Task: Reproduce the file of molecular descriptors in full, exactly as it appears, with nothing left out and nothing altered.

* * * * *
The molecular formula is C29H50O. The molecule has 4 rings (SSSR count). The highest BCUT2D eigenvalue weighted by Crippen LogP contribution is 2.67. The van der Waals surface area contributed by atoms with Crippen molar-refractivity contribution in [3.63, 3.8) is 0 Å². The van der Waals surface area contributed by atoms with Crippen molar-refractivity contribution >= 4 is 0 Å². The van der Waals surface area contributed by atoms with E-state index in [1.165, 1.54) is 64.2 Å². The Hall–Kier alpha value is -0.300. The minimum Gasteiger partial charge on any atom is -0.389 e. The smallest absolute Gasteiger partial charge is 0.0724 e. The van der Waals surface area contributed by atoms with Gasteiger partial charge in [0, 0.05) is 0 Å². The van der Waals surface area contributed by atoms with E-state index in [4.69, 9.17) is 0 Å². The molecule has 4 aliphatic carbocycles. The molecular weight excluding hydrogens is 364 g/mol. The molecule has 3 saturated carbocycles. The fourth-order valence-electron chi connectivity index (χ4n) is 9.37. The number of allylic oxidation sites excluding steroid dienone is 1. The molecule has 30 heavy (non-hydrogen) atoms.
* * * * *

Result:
The molecular formula is C29H50O. The molecule has 4 rings (SSSR count). The highest BCUT2D eigenvalue weighted by Crippen LogP contribution is 2.67. The van der Waals surface area contributed by atoms with Crippen molar-refractivity contribution in [3.63, 3.8) is 0 Å². The van der Waals surface area contributed by atoms with Crippen molar-refractivity contribution >= 4 is 0 Å². The van der Waals surface area contributed by atoms with E-state index in [1.165, 1.54) is 64.2 Å². The Hall–Kier alpha value is -0.300. The minimum Gasteiger partial charge on any atom is -0.389 e. The smallest absolute Gasteiger partial charge is 0.0724 e. The van der Waals surface area contributed by atoms with Gasteiger partial charge in [0, 0.05) is 0 Å². The van der Waals surface area contributed by atoms with E-state index in [4.69, 9.17) is 0 Å². The molecule has 4 aliphatic carbocycles. The molecular weight excluding hydrogens is 364 g/mol. The molecule has 3 saturated carbocycles. The fourth-order valence-electron chi connectivity index (χ4n) is 9.37. The number of allylic oxidation sites excluding steroid dienone is 1. The molecule has 30 heavy (non-hydrogen) atoms.